Heading into an offseason where change could be significant, these five players may not be back with the Boston Red Sox in 2020.
As a World Series title last year dissolved into a season that hovers around .500 (83-77 entering Saturday), Boston Red Sox president Dave Dombrowski was fired. Manager Alex Cora is in no such danger of losing his job, according to owner John Henry, but changes could still be coming.
Boston has the highest payroll in baseball this year, at just over $229 million. Being over the luxury tax/competitive balance threshold can be justified when it pays off with a World Series title, but heading into 2020 it automatically seems less palatable.
The competitive balance threshold for next year is $208 million. As Jason Mastrodonato of the Boston Herald noted, the Red Sox are projected to have $238 million in payroll for luxury tax purposes when accounting for arbitration raises and contract extensions that will kick in.
Here’s what Henry said about the Red Sox 2020 payroll.
This year we need to be under the CBT and that was something we’ve known for more than a year now. If you don’t reset there are penalties so we’ve known for some time now we needed to reset as other clubs have done.
Chairman Tom Werner walked back Henry’s comments a bit, as could be expected, citing going over the luxury tax threshold as being dependent on circumstances.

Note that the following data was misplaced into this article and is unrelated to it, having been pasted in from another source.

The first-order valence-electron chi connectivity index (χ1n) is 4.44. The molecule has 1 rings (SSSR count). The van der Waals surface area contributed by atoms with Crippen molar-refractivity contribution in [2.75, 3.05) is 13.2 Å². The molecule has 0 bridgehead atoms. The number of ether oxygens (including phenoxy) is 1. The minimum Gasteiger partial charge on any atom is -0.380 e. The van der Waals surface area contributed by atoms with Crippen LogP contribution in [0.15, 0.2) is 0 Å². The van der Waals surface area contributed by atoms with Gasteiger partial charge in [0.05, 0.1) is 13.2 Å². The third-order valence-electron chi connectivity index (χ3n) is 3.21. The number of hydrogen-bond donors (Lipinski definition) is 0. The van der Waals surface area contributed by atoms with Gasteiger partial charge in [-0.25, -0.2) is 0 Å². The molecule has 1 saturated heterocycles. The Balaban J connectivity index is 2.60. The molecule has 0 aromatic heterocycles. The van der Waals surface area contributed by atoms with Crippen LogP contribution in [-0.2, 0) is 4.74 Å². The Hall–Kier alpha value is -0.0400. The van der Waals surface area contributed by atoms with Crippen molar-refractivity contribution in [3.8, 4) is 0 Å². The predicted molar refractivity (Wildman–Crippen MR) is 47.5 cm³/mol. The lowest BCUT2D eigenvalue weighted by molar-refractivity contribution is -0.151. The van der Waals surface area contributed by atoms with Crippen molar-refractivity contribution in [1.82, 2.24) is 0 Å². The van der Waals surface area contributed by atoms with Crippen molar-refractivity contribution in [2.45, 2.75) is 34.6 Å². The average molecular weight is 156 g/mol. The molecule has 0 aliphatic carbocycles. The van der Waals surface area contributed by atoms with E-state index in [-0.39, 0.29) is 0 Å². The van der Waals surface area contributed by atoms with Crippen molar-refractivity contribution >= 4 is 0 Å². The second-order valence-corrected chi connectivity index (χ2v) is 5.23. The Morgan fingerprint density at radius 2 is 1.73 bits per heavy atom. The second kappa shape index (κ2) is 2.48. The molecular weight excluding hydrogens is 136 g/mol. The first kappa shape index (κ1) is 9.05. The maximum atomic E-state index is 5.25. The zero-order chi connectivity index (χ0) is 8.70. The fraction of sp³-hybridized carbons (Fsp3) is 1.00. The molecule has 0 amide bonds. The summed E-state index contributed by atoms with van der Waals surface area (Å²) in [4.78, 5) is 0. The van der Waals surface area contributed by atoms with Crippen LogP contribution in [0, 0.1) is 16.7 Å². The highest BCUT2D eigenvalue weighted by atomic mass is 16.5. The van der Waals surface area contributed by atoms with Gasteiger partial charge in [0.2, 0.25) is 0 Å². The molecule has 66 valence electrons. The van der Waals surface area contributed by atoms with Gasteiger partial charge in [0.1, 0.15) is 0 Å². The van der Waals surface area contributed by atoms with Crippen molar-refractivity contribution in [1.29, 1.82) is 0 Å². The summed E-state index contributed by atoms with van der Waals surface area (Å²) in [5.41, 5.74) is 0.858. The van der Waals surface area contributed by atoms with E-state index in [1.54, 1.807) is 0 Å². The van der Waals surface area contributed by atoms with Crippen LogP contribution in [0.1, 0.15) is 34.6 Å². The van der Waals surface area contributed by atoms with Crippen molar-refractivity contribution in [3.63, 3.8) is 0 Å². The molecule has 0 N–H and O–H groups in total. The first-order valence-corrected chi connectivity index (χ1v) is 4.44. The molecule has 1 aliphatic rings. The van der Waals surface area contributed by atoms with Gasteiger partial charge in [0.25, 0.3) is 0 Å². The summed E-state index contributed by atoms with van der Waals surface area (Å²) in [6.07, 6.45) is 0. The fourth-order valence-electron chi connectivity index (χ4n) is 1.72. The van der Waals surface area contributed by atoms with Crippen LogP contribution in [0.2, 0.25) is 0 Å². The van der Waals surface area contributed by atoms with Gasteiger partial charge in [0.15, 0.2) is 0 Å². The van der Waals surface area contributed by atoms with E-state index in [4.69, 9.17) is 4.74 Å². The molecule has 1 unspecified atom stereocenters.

One way or another, the Red Sox seem sure to look different in some key spots come Opening Day next year.
On that note these five players, with varying degrees of likelihood based on situation, may well be gone in 2020.
5. SP Rick Porcello
This one’s pretty easy, as Porcello is going to be a free agent. But he has also pitched poorly, with a 5.52 ERA over 32 starts this season pending a possible (unlikely) appearance over the final two games. Since June 1 (21 starts), while allowing three runs or less in each of his last three starts as a noteworthy mention, he still has a 6.16 ERA.
Over the last three seasons, since a somewhat controversial Cy Young-winning season in 2016, Porcello has pitched to a 4.79 ERA. He never was a $20-plus million per year pitcher based on talent, and Boston has paid that price for a below-average starter.
Frankly, the Red Sox should be glad to see Porcello leave.